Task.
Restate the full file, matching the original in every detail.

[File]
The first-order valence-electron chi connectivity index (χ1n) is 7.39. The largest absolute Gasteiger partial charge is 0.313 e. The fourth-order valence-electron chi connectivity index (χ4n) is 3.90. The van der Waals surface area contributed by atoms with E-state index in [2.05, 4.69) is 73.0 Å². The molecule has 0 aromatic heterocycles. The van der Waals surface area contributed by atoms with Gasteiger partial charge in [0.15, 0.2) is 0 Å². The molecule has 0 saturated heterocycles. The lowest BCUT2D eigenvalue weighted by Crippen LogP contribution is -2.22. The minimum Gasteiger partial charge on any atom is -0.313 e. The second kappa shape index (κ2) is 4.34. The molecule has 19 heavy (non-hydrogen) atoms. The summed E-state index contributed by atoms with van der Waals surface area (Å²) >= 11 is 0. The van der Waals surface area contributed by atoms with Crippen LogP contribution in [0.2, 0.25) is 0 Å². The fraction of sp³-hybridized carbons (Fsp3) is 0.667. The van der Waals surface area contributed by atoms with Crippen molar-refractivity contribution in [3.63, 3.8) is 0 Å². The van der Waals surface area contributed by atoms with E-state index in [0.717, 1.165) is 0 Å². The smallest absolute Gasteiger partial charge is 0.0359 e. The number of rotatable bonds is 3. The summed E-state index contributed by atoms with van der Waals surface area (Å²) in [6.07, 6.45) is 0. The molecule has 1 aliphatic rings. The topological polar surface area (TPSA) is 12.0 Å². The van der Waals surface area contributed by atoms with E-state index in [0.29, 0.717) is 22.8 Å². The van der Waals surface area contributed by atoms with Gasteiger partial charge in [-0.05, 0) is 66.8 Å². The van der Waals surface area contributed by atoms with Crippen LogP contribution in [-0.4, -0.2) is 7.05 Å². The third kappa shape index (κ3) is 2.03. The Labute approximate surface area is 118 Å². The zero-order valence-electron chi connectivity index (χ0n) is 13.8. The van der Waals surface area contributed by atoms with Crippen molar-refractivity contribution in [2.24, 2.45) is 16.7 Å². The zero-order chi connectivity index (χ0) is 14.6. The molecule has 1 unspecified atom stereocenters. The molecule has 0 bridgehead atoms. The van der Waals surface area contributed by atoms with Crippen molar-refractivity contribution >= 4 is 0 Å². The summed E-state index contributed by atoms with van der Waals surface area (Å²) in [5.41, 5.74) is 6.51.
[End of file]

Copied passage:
The first-order valence-electron chi connectivity index (χ1n) is 7.39. The largest absolute Gasteiger partial charge is 0.313 e. The fourth-order valence-electron chi connectivity index (χ4n) is 3.90. The van der Waals surface area contributed by atoms with E-state index in [2.05, 4.69) is 73.0 Å². The molecule has 0 aromatic heterocycles. The van der Waals surface area contributed by atoms with Gasteiger partial charge in [0.15, 0.2) is 0 Å². The molecule has 0 saturated heterocycles. The lowest BCUT2D eigenvalue weighted by Crippen LogP contribution is -2.22. The minimum Gasteiger partial charge on any atom is -0.313 e. The second kappa shape index (κ2) is 4.34. The molecule has 19 heavy (non-hydrogen) atoms. The summed E-state index contributed by atoms with van der Waals surface area (Å²) >= 11 is 0. The van der Waals surface area contributed by atoms with Crippen LogP contribution in [0.2, 0.25) is 0 Å². The fraction of sp³-hybridized carbons (Fsp3) is 0.667. The van der Waals surface area contributed by atoms with Crippen molar-refractivity contribution in [3.63, 3.8) is 0 Å². The van der Waals surface area contributed by atoms with E-state index in [0.717, 1.165) is 0 Å². The smallest absolute Gasteiger partial charge is 0.0359 e. The number of rotatable bonds is 3. The summed E-state index contributed by atoms with van der Waals surface area (Å²) in [6.07, 6.45) is 0. The molecule has 1 aliphatic rings. The topological polar surface area (TPSA) is 12.0 Å². The van der Waals surface area contributed by atoms with E-state index in [0.29, 0.717) is 22.8 Å². The van der Waals surface area contributed by atoms with Gasteiger partial charge in [-0.05, 0) is 66.8 Å². The van der Waals surface area contributed by atoms with Crippen LogP contribution in [-0.4, -0.2) is 7.05 Å². The third kappa shape index (κ3) is 2.03. The Labute approximate surface area is 118 Å². The zero-order valence-electron chi connectivity index (χ0n) is 13.8. The van der Waals surface area contributed by atoms with Crippen molar-refractivity contribution in [2.24, 2.45) is 16.7 Å². The zero-order chi connectivity index (χ0) is 14.6. The molecule has 1 unspecified atom stereocenters. The molecule has 0 bridgehead atoms. The van der Waals surface area contributed by atoms with Crippen molar-refractivity contribution >= 4 is 0 Å². The summed E-state index contributed by atoms with van der Waals surface area (Å²) in [5.41, 5.74) is 6.51.